Decision Activity: Loyalists in New Jersey

Decision-Making Activity: Loyalists in New Jersey

Middlesex County, 1776

In June of 1776, tensions between loyalists to the Crown and American patriots were reaching a fever pitch. It is time to choose sides.

You are a patriot living in Perth Amboy, New Jersey. You and your family make a living by selling the manufactured goods that come off the ships at port. Your son is in the Continental Army. You have learned that your next door neighbor is a loyalist sympathizer!

Sergeants Newton and Jasper of Marion’s Brigade, Rescuing American prisoners from a British guard

Do you…
Write to your son and inform him of the potential danger in your midst?Allow your neighbor to continue to live in town, even if it poses a potential risk to the patriot cause?

Loyalists in a patriot-controlled town such as Perth Amboy can be dangerous as they can report on the Continental Army’s movements to the enemy or sabotage the town from within, sometimes even by disrupting the economy with counterfeit bills.

Captured loyalists or suspected loyalists were subjected to imprisonment and confiscation of their lands and belongings.

If you choose to report your neighbor, he is arrested within the week and sent to a prison to await trial. You have heard rumors of the conditions within different prisons and prison ships, and they are all unhygienic, inhospitable, and crowded as Congress has not deemed emptying them a high priority.If you chose not to report your neighbor, your town and the army that your son fights for are at risk of top-secret information reaching the British. Additionally, since you did not report a loyalist, if your neighbor is ever found out, your own loyalty might also be called into question.
Quote to consider:   Some high-profile prisoners were offered the opportunity to sign an Oath of Allegiance and effectively switch sides in the war. It is important to remember, though, that a prisoner may have been risking not only their own safety but also the safety of their loved ones by refusing to sign oaths of allegiance to their captors. One prisoner, Rawlins Lowndes, former governor of South Carolina, states that soldiers, “harassed his wife, seized his slaves, horses, and poultry,” and felt he “had little choice but to submit.” (Lurie, 69)Quote to consider:   Even neutrality was suspicious. Due to their religious beliefs, Quakers were barred from “swearing loyalty, offering aid, using its money, [or] printing its newspapers or documents” to assist either side of a war. (Lurie, 110) As a result, their non-Quaker neighbors were often suspicious that Quakers were secretly loyalists and therefore, guilty of treachery. Simply stated, “Neutrality helped the enemy. When Quakers were suspected of loyalism their property could be seized, they could be fined, imprisoned, exiled, and in a few rare cases executed.” (Lurie, 111)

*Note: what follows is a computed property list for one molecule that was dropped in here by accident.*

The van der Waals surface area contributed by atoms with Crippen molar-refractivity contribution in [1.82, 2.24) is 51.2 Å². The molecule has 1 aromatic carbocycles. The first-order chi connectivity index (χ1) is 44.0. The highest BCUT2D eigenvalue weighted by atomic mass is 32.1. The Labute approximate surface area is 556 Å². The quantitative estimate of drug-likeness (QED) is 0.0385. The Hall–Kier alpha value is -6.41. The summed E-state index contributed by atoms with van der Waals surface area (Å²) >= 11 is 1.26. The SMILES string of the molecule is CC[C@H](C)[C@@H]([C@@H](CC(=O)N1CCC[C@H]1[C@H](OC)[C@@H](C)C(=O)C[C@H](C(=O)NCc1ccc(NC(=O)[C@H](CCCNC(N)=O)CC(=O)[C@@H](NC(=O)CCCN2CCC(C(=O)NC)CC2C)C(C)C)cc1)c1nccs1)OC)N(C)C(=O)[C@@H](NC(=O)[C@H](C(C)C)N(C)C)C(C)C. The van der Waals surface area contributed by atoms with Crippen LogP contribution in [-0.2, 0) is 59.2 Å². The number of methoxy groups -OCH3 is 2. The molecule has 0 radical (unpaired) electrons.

Your Choices:Your Choices:
Loyalists’ properties and possessions were typically confiscated and sold to benefit the patriot cause. How could this have motivated you to turn your neighbor in?   How will you attempt to do right by your neighbor and ensure that they are treated well by the Continental Army?   Towns were sometimes raided and townspeople kidnapped to be used in prisoner exchanges. How can you ensure that someone will not try to kidnap a patriot from your town to use as a trade for your loyalist neighbor?   What would you do if your neighbor had proof that they were a patriot just like you?   Do you think the Army is likely to arrest someone without evidence? Why or why not?What could you do to prove your loyalty to the Revolutionary cause and avoid being arrested yourself if it is revealed that you knew that your neighbor was a loyalist and you did not turn them over?   How have the reports of conditions within prisons during the Revolutionary War swayed your choice?   What can you do to ensure that Perth Amboy is still safe, even with a loyalist sympathizer in town?   What would you do if your son comes home for a visit and asks about the family next door?   You learn that ahead of major attacks on British-held Long Island later this summer, General George Washington will be coming to town. Does this change your decision?  

Additional sources to consider:

Oath of Allegiance (Lurie, p.81)

Interior of Jersey (Darley and Bookhaut)

Sources linked or cited in activity above

Taking Sides in Revolutionary New Jersey: Caught in the Crossfire, by Maxine N. Lurie, 2022.

Leave a Reply

Fill in your details below or click an icon to log in: Logo

You are commenting using your account. Log Out /  Change )

Facebook photo

You are commenting using your Facebook account. Log Out /  Change )

Connecting to %s